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exchanges, and perhaps get out of this ideowhrojical foreign policy so that we can move to sort of the latin left 3.0, the 1.0 was probably fidel in cuba which i think pretty much went out of, you know, it's been superseded. the second wave is probably hugo chavez. but i think the latin left needs to progress towards a third phase. so perhaps if you combine all of these measures the more innovative social measures and perhaps adherence to more environmental climate change concerns, then the bolivarrian revolution can continue and influence the wider region. >> charlie: many people think that there's little resemblance between chavez and bolivar. >> well, yeah, i think that chavez always made these historical illusions to simon bolivar. i think it was a little bit over the top sometimes. but simon bolivar resonates in venezuela. he united the country. throughout much of the 19th century venezuela was divided politically. you had these regional leaders and the 20th century was dominated by military dictators. venezuela harks back to them and that resonates quite a lot symbolically. that's why
's investment in foreign-policy is national security insurance. there is nothing foreign about foreign policy anymore. smartcan make the small,. w vestments upfront and avoid more costly conflicts and greater burdens down the road. , we'vepast few months seen developments underscore the state -- stakes for having a strong and -- strong american presence in the world. that was a positive step toward stability in the volatile region of the world where we need partnerships. the committee is more than immersed in suyyruiaia. we have treated millions to humanitarian relief -- we have provided millions to humanitarian relief. i expect we will talk about syria somewhat today. having returned from beijing and north koreathe issue took center stage, we are reminded once again that america is the guardian of global security. we should be proud of that. one not turn our back on keys nor will we hesitate what we need to do to defend our allies. if budget is an analyst patient of our values and priorities -- this budget is an illustration of our values and priorities. i have a record of wanting to do defi
overall policy of how is the foreign affairs budget, the state department budget would be prioritize in the entire region as opposed to just focusing on one country since they seem to be working together ever before? >> well, thank you very much, congressman meeks. i am very, very hopeful. i am planning a trip shortly to both colombia and brazil and other countries hopefully as time permits. we've had some issues, obviously, with argentina over some debt issues, repayment, so forth, which we need to work through. but, look, western hemisphere is our back yard. it's critical to us. too often countries in the western hemisphere think that the united states doesn't pay enough attention to them and on occasion it's probably been true. i think we need to reach out vigorously. we plan to. the president will be traveling to mexico very shortly. other -- i can't many countries. he will be going. i will be going, other high-level visits. we'll try to do everything possible to try to change the attitude of a number of nations where we've had obviously sort of a breach in the relationship ove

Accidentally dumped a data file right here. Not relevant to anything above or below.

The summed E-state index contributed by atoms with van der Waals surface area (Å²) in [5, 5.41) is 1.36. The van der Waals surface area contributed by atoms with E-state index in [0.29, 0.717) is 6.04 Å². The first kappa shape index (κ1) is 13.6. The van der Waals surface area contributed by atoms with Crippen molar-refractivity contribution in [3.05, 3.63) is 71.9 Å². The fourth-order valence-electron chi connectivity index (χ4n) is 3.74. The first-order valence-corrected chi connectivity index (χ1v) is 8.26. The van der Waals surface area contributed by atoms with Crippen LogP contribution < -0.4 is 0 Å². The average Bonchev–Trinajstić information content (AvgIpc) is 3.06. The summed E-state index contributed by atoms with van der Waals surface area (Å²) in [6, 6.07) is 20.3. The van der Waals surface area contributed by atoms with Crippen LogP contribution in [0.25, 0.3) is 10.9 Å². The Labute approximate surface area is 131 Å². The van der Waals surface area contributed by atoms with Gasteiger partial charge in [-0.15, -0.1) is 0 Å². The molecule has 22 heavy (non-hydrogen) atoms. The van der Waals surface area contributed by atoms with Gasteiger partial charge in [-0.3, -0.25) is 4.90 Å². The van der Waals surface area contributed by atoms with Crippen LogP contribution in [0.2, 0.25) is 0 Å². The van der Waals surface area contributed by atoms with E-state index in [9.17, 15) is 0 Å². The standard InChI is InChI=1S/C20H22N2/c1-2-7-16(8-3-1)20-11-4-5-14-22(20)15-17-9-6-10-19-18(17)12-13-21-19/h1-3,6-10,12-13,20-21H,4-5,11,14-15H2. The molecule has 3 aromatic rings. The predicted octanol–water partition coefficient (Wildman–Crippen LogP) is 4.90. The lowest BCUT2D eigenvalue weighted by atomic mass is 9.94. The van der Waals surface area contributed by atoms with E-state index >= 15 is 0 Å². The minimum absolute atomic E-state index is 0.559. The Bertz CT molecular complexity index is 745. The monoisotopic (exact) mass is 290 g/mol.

see canada from my porch. >> a foreign policy expert? this is an opportunity to allow these people to come to the united states and work here and raising that visa is an important part of why this is a pro-growth policy. que from president reaganth a farewell address wherebee ing cn the hill and said that if there had to be city walls, the walls had doors, the doors were open to anyone with the will and hard to get here. this is a good reminder that we have to keep working on this bill and i would wonder if you wanted to comment as to why that was meaningful to you in this context. >> the jack kemp republican position has always been immigrant welcoming. you see this coming stronger both from the business community and from the religious community, communities of faith. i was in a meeting with the head of the republican party in 2000. 10 major trade associations, i was there as the taxpayer guy. they went around the table about what is important. they said do something bad to trial lawyers, capitains between thos project and that the and the chair said thank you very much and got u
things that thatcher government did was scrap foreign exchange controls when it came to power in the late 1970s. so absolutely. privatization, eventual greater competition within the previously owned government sectors was a big plus. and obviously one contentious p policy was power between employers and trade unions. arguably now the u.k. has a much better industrial relations record than it did before 1979. >> you have to remember though in the '70s, you and i were doing our homework by candlelight when we had a three-day week. it did need rebalancing from that point of view. takes those lessons from those micropolicies which were successful whether there's some lessons today that need to be drawn by this current government because they are trying to kick-start wider only ownership but thatcher gave people the right to own their own homes but they had to qualify for mortgage on affordable income. >> that's one thing which the thatcher government did particularly in the early to mid 1980s. the big liberalization financial markets. scrapping of competition and credit control happened a lo
Search Results 0 to 12 of about 13 (some duplicates have been removed)

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